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Neutral red (toluylene red, Basic Red 5, or C.I. 50040) is a eurhodin dye used for staining in histology.
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Nitrate is a polyatomic ion with the molecular formula and a molecular mass of 62.0049 u.
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Nitrogen is a chemical element with symbol N and atomic number 7.
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Nucleic acids are biopolymers, or small biomolecules, essential to all known forms of life.
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Nutrient agar is a general purpose medium supporting growth of a wide range of non-fastidious organisms.
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In evolutionary biology, parasitism is a relationship between species, where one organism, the parasite, lives on or in another organism, the host, causing it some harm, and is adapted structurally to this way of life.
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A Petri dish (sometimes spelled "Petrie Dish" and alternatively known as a Petri plate or cell-culture dish), named after the German bacteriologist Julius Richard Petri, is a shallow cylindrical glass or plastic lidded dish that biologists use to culture cellssuch as bacteriaor small mosses.
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In chemistry, pH is a logarithmic scale used to specify the acidity or basicity of an aqueous solution.
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Phenol red (also known as phenolsulfonphthalein or PSP) is a pH indicator frequently used in cell biology laboratories.
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Phosphorus is a chemical element with symbol P and atomic number 15.
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Physcomitrella patens, the spreading earthmoss, is a moss (bryophyte) used as a model organism for studies on plant evolution, development, and physiology.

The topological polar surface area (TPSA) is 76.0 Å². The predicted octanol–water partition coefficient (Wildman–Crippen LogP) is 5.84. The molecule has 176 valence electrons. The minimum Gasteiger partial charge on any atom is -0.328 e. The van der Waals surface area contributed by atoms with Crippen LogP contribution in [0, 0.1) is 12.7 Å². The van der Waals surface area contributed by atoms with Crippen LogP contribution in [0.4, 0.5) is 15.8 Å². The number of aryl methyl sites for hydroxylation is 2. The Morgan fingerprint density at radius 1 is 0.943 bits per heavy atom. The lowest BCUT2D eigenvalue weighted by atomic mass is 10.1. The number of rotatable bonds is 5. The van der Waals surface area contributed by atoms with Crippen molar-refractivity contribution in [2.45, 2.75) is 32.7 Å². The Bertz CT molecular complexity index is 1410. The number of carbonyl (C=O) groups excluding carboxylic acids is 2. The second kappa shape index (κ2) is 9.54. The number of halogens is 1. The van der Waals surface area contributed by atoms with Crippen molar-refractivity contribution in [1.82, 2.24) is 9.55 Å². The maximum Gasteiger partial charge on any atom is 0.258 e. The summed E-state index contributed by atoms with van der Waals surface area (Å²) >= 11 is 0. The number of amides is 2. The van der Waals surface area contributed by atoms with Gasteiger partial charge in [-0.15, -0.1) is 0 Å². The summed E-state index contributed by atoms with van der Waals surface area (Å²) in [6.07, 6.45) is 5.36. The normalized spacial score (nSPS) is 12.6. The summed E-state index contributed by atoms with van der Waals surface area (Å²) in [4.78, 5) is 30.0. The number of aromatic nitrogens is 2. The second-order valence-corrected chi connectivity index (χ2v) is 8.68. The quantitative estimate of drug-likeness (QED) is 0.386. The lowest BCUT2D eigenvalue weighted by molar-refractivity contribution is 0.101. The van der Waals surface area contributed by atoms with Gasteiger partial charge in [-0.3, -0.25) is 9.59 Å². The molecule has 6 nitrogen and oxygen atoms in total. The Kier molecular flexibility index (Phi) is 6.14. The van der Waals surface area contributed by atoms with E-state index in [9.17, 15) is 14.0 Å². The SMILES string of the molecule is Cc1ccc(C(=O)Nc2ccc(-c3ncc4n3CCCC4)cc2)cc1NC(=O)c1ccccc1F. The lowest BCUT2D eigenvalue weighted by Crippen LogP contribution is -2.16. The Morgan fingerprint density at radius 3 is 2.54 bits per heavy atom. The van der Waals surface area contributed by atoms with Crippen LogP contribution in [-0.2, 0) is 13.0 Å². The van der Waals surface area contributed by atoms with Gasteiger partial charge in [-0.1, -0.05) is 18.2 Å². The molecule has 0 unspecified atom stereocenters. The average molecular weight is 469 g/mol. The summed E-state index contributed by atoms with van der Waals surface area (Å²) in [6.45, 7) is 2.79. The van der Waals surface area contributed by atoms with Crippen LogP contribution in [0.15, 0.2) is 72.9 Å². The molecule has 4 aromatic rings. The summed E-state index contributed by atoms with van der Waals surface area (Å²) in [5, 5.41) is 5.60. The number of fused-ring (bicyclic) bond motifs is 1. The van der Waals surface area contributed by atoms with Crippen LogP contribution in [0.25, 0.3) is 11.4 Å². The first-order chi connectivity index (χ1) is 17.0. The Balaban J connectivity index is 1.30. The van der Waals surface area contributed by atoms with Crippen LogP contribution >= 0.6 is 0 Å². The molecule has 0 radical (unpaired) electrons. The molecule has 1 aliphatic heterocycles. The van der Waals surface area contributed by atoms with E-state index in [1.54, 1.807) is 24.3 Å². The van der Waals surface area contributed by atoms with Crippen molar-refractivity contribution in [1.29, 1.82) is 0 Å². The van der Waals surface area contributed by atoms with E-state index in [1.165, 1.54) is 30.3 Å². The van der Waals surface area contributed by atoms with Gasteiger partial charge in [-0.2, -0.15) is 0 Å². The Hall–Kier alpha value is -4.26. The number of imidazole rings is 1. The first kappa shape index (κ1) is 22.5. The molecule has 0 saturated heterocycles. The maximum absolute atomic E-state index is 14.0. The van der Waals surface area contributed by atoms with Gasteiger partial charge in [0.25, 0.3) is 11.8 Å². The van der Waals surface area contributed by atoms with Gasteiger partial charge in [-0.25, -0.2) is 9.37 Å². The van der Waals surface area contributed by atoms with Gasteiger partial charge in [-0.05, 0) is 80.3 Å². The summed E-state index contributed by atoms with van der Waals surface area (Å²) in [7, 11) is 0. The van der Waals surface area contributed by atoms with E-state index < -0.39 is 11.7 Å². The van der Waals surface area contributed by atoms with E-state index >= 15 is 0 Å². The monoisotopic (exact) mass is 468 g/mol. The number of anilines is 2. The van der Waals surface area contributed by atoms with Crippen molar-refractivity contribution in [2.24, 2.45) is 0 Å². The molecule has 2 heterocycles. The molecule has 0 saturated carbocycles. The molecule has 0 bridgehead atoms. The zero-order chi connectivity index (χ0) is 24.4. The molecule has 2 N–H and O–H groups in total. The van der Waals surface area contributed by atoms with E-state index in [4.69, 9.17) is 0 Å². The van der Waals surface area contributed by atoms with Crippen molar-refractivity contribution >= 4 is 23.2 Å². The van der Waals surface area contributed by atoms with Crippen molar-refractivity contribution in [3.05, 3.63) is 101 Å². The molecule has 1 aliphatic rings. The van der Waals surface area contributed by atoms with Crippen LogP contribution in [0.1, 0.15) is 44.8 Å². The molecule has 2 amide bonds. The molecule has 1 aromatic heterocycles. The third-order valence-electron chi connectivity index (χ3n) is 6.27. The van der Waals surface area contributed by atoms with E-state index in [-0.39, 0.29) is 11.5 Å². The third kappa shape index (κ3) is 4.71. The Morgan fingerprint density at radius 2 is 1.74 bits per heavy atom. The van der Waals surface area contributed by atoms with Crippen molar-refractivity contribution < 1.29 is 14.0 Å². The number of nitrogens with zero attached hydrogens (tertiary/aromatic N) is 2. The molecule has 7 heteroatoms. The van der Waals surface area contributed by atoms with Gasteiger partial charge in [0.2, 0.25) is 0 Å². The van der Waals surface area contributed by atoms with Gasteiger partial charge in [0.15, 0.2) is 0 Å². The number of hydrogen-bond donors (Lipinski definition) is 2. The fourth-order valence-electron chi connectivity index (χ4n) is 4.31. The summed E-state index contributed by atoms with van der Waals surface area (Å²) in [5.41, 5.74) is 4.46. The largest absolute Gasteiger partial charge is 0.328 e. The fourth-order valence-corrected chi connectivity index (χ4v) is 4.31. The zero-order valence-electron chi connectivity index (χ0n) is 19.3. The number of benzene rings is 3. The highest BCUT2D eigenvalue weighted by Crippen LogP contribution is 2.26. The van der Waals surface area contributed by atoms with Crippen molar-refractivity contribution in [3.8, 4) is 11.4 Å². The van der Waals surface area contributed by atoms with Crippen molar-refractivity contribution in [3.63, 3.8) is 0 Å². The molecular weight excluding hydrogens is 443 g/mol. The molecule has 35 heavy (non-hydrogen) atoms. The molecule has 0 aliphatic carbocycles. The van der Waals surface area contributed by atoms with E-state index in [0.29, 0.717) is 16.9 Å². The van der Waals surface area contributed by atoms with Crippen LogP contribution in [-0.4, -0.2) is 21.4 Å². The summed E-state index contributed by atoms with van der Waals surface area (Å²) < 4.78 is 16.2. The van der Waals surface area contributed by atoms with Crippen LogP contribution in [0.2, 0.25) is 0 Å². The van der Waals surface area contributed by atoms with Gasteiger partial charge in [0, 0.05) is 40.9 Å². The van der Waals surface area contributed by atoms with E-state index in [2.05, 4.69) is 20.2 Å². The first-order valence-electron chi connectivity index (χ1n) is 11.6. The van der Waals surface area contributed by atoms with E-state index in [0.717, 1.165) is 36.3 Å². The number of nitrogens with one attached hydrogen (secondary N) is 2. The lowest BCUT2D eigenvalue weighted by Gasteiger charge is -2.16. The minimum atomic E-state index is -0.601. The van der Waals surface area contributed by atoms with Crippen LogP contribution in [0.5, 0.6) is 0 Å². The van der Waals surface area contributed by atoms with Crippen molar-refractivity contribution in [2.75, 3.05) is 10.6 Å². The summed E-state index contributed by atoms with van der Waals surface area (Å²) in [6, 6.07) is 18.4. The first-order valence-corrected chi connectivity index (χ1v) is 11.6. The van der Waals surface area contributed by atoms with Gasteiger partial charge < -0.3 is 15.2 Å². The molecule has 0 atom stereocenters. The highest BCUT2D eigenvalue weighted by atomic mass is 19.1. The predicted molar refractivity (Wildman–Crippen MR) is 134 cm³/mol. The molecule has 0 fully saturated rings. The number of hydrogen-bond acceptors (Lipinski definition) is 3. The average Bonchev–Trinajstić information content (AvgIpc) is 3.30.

Plants are mainly multicellular, predominantly photosynthetic eukaryotes of the kingdom Plantae.
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Plate Count Agar (PCA), also called Standard Methods Agar (SMA), is a microbiological growth medium commonly used to assess or to monitor "total" or viable bacterial growth of a sample.
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Proline (symbol Pro or P) is a proteinogenic amino acid that is used in the biosynthesis of proteins.
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Proteins are large biomolecules, or macromolecules, consisting of one or more long chains of amino acid residues.
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Pseudomonas is a genus of Gram-negative, Gammaproteobacteria, belonging to the family Pseudomonadaceae and containing 191 validly described species.
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Ralf Reski (born 18 November 1958 in Gelsenkirchen) is a German Professor of Plant Biotechnology and former Dean of the Faculty of Biology of the University of Freiburg.
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Recombinant DNA (rDNA) molecules are DNA molecules formed by laboratory methods of genetic recombination (such as molecular cloning) to bring together genetic material from multiple sources, creating sequences that would not otherwise be found in the genome.
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Sabouraud agar or Sabouraud Dextrose Agar or SDA is a type of agar growth medium containing peptones.
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Salt, table salt or common salt is a mineral composed primarily of sodium chloride (NaCl), a chemical compound belonging to the larger class of salts; salt in its natural form as a crystalline mineral is known as rock salt or halite.